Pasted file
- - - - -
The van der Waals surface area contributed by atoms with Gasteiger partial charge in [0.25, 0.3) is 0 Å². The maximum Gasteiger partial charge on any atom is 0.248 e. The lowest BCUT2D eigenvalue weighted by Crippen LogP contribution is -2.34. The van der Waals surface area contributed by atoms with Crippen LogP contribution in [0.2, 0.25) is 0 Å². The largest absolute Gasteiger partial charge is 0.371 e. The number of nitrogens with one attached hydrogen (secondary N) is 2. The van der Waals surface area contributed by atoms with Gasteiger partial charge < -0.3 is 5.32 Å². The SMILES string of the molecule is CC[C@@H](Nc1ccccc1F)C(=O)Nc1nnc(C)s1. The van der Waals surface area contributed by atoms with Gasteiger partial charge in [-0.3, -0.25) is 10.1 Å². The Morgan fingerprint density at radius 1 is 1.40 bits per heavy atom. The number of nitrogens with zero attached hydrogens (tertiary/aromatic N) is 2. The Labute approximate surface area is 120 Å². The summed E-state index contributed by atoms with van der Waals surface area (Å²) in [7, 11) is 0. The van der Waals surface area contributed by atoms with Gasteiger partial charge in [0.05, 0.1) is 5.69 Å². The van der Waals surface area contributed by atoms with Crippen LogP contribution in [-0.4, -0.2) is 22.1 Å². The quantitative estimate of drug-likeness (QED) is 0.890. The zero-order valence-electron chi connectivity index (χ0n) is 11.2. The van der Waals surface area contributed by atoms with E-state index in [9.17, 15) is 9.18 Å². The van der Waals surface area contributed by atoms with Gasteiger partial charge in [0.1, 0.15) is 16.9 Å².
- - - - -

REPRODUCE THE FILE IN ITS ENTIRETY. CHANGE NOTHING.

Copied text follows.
The van der Waals surface area contributed by atoms with Gasteiger partial charge in [0.25, 0.3) is 0 Å². The maximum Gasteiger partial charge on any atom is 0.248 e. The lowest BCUT2D eigenvalue weighted by Crippen LogP contribution is -2.34. The van der Waals surface area contributed by atoms with Crippen LogP contribution in [0.2, 0.25) is 0 Å². The largest absolute Gasteiger partial charge is 0.371 e. The number of nitrogens with one attached hydrogen (secondary N) is 2. The van der Waals surface area contributed by atoms with Gasteiger partial charge < -0.3 is 5.32 Å². The SMILES string of the molecule is CC[C@@H](Nc1ccccc1F)C(=O)Nc1nnc(C)s1. The van der Waals surface area contributed by atoms with Gasteiger partial charge in [-0.3, -0.25) is 10.1 Å². The Morgan fingerprint density at radius 1 is 1.40 bits per heavy atom. The number of nitrogens with zero attached hydrogens (tertiary/aromatic N) is 2. The Labute approximate surface area is 120 Å². The summed E-state index contributed by atoms with van der Waals surface area (Å²) in [7, 11) is 0. The van der Waals surface area contributed by atoms with Gasteiger partial charge in [0.05, 0.1) is 5.69 Å². The van der Waals surface area contributed by atoms with Crippen LogP contribution in [-0.4, -0.2) is 22.1 Å². The quantitative estimate of drug-likeness (QED) is 0.890. The zero-order valence-electron chi connectivity index (χ0n) is 11.2. The van der Waals surface area contributed by atoms with E-state index in [9.17, 15) is 9.18 Å². The van der Waals surface area contributed by atoms with Gasteiger partial charge in [0.1, 0.15) is 16.9 Å².